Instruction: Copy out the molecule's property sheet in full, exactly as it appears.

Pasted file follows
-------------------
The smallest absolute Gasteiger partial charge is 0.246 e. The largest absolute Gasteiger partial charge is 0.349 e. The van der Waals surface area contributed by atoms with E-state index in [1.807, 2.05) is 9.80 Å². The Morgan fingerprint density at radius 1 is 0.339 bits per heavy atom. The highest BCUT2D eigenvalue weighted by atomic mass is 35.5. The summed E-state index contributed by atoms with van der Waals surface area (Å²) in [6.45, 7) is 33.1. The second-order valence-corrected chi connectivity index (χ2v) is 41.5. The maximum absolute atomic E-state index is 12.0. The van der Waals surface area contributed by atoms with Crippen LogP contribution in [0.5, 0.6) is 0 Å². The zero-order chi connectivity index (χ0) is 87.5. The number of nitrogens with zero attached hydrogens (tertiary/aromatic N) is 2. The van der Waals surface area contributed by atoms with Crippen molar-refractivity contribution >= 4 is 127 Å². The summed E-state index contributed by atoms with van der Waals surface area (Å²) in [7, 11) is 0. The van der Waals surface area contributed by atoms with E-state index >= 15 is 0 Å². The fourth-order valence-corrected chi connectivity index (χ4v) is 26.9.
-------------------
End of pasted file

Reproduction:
The smallest absolute Gasteiger partial charge is 0.246 e. The largest absolute Gasteiger partial charge is 0.349 e. The van der Waals surface area contributed by atoms with E-state index in [1.807, 2.05) is 9.80 Å². The Morgan fingerprint density at radius 1 is 0.339 bits per heavy atom. The highest BCUT2D eigenvalue weighted by atomic mass is 35.5. The summed E-state index contributed by atoms with van der Waals surface area (Å²) in [6.45, 7) is 33.1. The second-order valence-corrected chi connectivity index (χ2v) is 41.5. The maximum absolute atomic E-state index is 12.0. The van der Waals surface area contributed by atoms with Crippen LogP contribution in [0.5, 0.6) is 0 Å². The zero-order chi connectivity index (χ0) is 87.5. The number of nitrogens with zero attached hydrogens (tertiary/aromatic N) is 2. The van der Waals surface area contributed by atoms with Crippen molar-refractivity contribution >= 4 is 127 Å². The summed E-state index contributed by atoms with van der Waals surface area (Å²) in [7, 11) is 0. The van der Waals surface area contributed by atoms with E-state index >= 15 is 0 Å². The fourth-order valence-corrected chi connectivity index (χ4v) is 26.9.